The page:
Last week, CEDIA Market Research Manager Erica Shonkwiler and I traveled to Boston to attend the Harvard University Joint Center for Housing Studies’ Spring Remodeling Futures Steering Committee meeting.
It was chock full of data, most of which I am only able to summarize as it is yet to be published. At the meeting, there was a general sense of optimism regarding the remodel, rental and MDU markets; new housing starts, not so much.
Here are a few takeaways from the meeting:
- There was prevailing optimism revolving around the remodeling industry, predicting strong third and fourth quarter growth. This bodes well for ESCs whose core business includes remodeling.
- Those staying in their current abodes are reinvesting in their homes. While home improvement spending is up, declining home values are hampering home equity loans and lines of credit. Expect smaller projects that are paid out of pocket instead of through a line of credit.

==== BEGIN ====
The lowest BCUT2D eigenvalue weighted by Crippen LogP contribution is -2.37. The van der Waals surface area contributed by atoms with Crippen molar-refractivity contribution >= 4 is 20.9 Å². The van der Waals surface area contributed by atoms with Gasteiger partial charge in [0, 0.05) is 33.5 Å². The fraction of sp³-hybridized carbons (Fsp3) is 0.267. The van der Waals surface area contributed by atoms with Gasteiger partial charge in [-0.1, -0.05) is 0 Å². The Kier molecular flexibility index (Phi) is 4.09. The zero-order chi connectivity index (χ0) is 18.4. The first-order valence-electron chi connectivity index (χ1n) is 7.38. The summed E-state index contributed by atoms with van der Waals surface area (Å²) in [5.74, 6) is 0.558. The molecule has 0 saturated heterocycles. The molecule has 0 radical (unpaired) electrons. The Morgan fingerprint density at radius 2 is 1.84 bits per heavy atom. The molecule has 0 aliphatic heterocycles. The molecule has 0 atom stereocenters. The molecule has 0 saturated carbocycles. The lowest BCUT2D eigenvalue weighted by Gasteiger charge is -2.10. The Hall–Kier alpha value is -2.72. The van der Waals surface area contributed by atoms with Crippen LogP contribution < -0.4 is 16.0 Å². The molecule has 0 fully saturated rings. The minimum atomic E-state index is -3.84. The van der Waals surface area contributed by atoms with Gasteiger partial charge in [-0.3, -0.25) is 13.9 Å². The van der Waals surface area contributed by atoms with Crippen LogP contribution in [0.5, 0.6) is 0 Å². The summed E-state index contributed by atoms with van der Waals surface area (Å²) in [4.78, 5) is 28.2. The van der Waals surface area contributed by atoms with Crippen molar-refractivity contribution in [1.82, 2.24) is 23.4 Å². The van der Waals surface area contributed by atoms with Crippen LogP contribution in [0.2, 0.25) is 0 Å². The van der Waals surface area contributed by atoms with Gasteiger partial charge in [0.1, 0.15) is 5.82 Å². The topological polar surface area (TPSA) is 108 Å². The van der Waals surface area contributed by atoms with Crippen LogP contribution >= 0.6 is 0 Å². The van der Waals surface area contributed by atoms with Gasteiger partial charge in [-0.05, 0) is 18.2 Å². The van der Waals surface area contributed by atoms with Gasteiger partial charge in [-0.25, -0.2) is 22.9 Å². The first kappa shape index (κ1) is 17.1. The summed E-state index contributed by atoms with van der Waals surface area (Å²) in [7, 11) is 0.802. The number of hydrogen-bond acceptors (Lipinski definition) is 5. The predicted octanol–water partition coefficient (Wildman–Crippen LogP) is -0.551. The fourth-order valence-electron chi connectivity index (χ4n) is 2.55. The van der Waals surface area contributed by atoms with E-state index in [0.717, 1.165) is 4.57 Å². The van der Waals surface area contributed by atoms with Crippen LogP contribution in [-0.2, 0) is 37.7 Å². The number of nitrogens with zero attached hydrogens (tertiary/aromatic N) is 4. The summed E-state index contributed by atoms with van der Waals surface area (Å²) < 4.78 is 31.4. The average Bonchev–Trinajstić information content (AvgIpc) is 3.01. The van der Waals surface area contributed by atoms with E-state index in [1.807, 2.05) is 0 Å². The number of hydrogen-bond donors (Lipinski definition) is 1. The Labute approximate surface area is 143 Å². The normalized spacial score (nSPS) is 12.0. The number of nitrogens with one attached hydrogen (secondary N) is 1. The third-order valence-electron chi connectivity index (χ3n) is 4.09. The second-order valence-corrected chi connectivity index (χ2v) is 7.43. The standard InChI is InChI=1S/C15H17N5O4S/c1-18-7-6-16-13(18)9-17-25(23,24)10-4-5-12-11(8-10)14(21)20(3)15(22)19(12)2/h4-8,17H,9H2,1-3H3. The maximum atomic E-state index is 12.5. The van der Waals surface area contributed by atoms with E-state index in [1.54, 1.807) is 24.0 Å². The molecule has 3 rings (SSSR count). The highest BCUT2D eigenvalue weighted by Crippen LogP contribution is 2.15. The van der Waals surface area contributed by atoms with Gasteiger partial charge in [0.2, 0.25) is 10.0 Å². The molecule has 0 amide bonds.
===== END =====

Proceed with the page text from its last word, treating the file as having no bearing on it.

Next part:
- New housing starts still face serious headwinds; significant pressures remain from the distressed home/foreclosure market. Until the foreclosure market is able to naturally resolve itself, a healthy level of new housing starts is unlikely.
- Foreclosures are continuing to drive down house values, which have likely not yet seen the bottom.
- A second wave of foreclosures from “shadow inventory” may continue to strain new housing starts and existing home sales for several more years.
- There has been a significant decline in homeownership, with a move toward renting. Ironically, with such low housing values and very low interest rates, it is now technically more expensive to pay rent than a mortgage, which hasn’t been the case since the early ’70s.
- There are significant borrowing constraints for all categories (other than those with stellar credit). Getting a mortgage with a <620 credit score is now nearly impossible.
From the numbers Erica and I got to see, it was easy to derive that there is little chance for an aggressive new housing market rebound; instead it will sputter for years. However, this is not bad news for CEDIA members as most CEDIA companies operating today have made the successful transition to a retrofit/remodel-first business plan.
For the foreseeable future, ESCs need to plow ahead with their current business model and not wait with bated breath for a new housing boom, because, much like me having a date with Jennifer Aniston, it’s not happening any time soon.